Breach of the terms?
David Bailey, partner and head of services to lenders group at SGH Martineau LLP, discusses whether the CML Lenders’ Handbook should be used as guidelines or absolute contractual obligations
The issue of whether a solicitor’s retainer consists of obligations, which are not dependant on the exercise of skill and care and therefore not subject to contributory negligence, has been recently revived. It has become a hot topic of professional negligence claims against solicitors.
The advantage for lenders pursuing claims against solicitors where the defence of contributory negligence is not available to the defendant is obvious.
Throughout the life of professional negligence claims, lenders have sought ways to avoid having to take account of any allegations of contributory negligence as to whether the product was imprudent or there was failure to apply lending criteria.
For this reason, identifying an intentional breach on the part of the solicitor giving rise to a breach of trust, or a breach of fiduciary duty claim, or a non-fault based claim such as breach of warranty, where the defence of contributory negligence is not available, has an obvious attractiveness.
But can the same be applied to a breach of the terms of the CML Lenders’ Handbook?
The issue of whether the defence of contributory negligence is available in breach of contract claims was finally concluded in Forsikringsaktieselskapbt Vesta v Butcher and Others  3WLR 565, which identified three categories of cases where the defendant’s liability arises from:
1. A contractual obligation which does not require care and skill on the part of the defendant - in which case there is no defence of contributory negligence.
2. A contractual obligation which “is expressed in terms of taking care (or its equivalent) but does not correspond to a common law duty to take care which would exist in the given case independently of contract” – in which case it is unclear whether there is a defence of contributory negligence.
3. A contractual obligation which does require care and skill on the part of the defendant – in which case there is a defence of contributory negligence.
Back in the 1990s the case of Bristol & West Building Society v A Kramer & Co (a firm)  NPC 14 first floated the idea that the terms of the solicitor’s retainer are a set of freestanding obligations which are not dependant on the exercise of care and skill and therefore not subject to contributory negligence.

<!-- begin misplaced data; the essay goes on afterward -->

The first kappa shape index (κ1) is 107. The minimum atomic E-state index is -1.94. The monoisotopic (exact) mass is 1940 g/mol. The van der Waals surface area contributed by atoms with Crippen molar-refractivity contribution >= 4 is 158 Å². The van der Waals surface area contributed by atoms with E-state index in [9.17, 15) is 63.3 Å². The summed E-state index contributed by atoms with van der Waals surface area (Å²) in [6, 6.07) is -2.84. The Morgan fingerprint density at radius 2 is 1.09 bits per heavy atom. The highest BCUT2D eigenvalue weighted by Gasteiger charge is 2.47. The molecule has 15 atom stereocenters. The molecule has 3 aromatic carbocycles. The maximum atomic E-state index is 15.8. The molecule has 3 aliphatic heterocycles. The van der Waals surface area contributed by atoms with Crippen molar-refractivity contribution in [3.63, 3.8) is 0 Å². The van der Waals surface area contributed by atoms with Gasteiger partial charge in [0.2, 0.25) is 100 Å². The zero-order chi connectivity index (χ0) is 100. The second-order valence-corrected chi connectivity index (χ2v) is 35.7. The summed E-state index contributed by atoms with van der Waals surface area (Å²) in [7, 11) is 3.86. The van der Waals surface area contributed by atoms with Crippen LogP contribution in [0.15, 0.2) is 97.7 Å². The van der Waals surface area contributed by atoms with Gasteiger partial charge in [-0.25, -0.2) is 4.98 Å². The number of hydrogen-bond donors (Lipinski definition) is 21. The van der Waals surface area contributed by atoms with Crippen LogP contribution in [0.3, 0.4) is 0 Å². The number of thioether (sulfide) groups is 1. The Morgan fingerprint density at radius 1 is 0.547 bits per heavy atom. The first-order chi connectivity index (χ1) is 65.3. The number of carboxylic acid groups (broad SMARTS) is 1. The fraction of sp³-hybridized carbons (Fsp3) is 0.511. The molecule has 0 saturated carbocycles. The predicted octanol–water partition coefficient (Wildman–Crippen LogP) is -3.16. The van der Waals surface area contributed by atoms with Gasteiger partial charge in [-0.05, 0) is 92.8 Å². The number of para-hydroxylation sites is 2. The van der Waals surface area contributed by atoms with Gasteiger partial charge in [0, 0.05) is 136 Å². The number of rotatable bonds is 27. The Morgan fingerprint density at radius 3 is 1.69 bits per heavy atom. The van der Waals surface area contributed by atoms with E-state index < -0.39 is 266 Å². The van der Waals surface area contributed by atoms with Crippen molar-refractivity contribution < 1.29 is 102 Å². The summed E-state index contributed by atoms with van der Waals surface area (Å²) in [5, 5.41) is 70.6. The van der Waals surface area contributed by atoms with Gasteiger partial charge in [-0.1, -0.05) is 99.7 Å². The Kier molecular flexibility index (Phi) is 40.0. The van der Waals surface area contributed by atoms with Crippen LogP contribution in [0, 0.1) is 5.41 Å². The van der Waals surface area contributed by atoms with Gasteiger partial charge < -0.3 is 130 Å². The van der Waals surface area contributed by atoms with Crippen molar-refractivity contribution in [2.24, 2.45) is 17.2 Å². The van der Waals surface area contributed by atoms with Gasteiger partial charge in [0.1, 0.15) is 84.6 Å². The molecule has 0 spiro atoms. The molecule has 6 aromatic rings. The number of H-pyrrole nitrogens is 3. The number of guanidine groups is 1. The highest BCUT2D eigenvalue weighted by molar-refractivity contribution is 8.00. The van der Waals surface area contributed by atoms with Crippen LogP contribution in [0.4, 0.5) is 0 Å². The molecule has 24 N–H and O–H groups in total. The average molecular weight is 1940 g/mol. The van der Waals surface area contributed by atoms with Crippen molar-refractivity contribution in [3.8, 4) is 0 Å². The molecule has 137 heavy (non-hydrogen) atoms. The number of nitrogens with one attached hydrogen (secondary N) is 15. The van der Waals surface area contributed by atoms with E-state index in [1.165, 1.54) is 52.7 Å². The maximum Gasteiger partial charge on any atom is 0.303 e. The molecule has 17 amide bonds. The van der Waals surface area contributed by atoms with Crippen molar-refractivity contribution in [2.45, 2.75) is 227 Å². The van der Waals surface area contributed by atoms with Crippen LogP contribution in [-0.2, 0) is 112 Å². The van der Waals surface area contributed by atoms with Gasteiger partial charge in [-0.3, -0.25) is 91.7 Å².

In this pre CML Lenders’ Handbook case in the first instance the judge took the view that if necessary, he would hold that the breach of obligation was a category 1 liability because the solicitor was in breach of failing to notify the society of matters of which he had knowledge (i.e. a purported direct deposit), which did not require a degree of skill or care.
But this case was not applied in Mortgage Express v Newman  PNLR 603 because of a difference in wording of the instructions, where there was no such express provision to report “any matter which might prejudice the society’s security” and further doubted as being inconsistent with the Court of Appeal decision in Mortgage Express v Bowerman  2 All ER 769.
The judge held that this was a category 3 case and therefore the defence of contributory negligence was available to the defendant.
Since then and following the introduction of the CML Lenders’ Handbook in 1999, lenders have generally accepted that their contract claims fall within category 3.
Until, that is, the decision in Mortgage Express v Iqbal Hafeez  EWHC 3037 (Ch). Perhaps unwittingly, the judge re-opened the issue that the terms of the CML Lenders’ Handbook (or at least some of them) may give rise to a liability which is not co-extensive with a liability in tort and therefore a defence of contributory negligence is not available.
In Iqbal Hafeez the solicitors were liable in negligence and breach of contract but there was to be no deduction for contributory negligence because:
(a) the mortgage packaging system did not constitute imprudent lending; and
importantly for lenders, as for the claim in contract some of the provisions of the CML Handbook impose absolute contractual obligations and fall within category 1; i.e. not obligations of reasonable care and skill.
Unfortunately in this case:
1. the judge was possibly not familiar with this particular issue and accepted the society’s submissions without them being fully aired ;
2. there was a junior counsel and the authorities mentioned above were not apparently put before the judge;
3. the defendant appeared in person and therefore the issues were not fully aired in court.
It is also notable that in the recent decision of Nationwide Building Society v Davisons (24 April), a claim for failure to obtain a registered charge, the society did not bring a claim in negligence and the defendant did not pursue allegations of contributory negligence at trial.
The judgment reveals that the society began by raising the question of whether the duty to obtain a discharge of the pre-existing charge and a registered charge was an unqualified duty or one which merely depended on the exercise of reasonable care and skill on the part of the solicitors.
However, during the trial, this narrowed down to whether the solicitors had obtained an appropriate undertaking to discharge the pre-existing charge when they released the money.
Whether the CML Handbook’s standardised terms are free standing obligations which are not dependant on the exercise of care and skill, and therefore not subject to contributory negligence, is a matter open to interpretation.
Vigilance is the order of the day and close attention should be paid to the abundant litigation that is currently being pursued; one of these cases is likely to contain the answer and put an end to the present uncertainty.